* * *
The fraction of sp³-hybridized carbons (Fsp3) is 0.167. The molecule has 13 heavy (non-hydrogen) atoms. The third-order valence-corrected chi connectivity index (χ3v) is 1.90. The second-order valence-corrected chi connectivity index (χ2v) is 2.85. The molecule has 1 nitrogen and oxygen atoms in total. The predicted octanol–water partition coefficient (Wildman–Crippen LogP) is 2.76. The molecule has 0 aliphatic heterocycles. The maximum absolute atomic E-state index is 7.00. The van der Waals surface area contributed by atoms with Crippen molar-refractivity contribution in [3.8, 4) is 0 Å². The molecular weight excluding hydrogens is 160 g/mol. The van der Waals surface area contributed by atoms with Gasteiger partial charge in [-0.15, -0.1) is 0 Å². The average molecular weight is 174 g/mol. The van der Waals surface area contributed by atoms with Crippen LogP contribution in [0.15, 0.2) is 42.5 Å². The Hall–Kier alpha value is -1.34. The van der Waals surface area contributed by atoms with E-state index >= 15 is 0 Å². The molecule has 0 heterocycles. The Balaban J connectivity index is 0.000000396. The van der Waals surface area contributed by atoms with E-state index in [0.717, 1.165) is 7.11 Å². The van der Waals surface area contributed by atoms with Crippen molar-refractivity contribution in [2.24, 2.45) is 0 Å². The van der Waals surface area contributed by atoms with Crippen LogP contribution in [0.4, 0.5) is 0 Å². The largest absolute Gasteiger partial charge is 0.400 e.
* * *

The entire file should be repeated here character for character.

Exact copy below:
The fraction of sp³-hybridized carbons (Fsp3) is 0.167. The molecule has 13 heavy (non-hydrogen) atoms. The third-order valence-corrected chi connectivity index (χ3v) is 1.90. The second-order valence-corrected chi connectivity index (χ2v) is 2.85. The molecule has 1 nitrogen and oxygen atoms in total. The predicted octanol–water partition coefficient (Wildman–Crippen LogP) is 2.76. The molecule has 0 aliphatic heterocycles. The maximum absolute atomic E-state index is 7.00. The van der Waals surface area contributed by atoms with Crippen molar-refractivity contribution in [3.8, 4) is 0 Å². The molecular weight excluding hydrogens is 160 g/mol. The van der Waals surface area contributed by atoms with Gasteiger partial charge in [-0.15, -0.1) is 0 Å². The average molecular weight is 174 g/mol. The van der Waals surface area contributed by atoms with Crippen LogP contribution in [0.15, 0.2) is 42.5 Å². The Hall–Kier alpha value is -1.34. The van der Waals surface area contributed by atoms with E-state index >= 15 is 0 Å². The molecule has 0 heterocycles. The Balaban J connectivity index is 0.000000396. The van der Waals surface area contributed by atoms with E-state index in [0.717, 1.165) is 7.11 Å². The van der Waals surface area contributed by atoms with Crippen molar-refractivity contribution in [2.24, 2.45) is 0 Å². The van der Waals surface area contributed by atoms with Crippen LogP contribution in [0.4, 0.5) is 0 Å². The largest absolute Gasteiger partial charge is 0.400 e.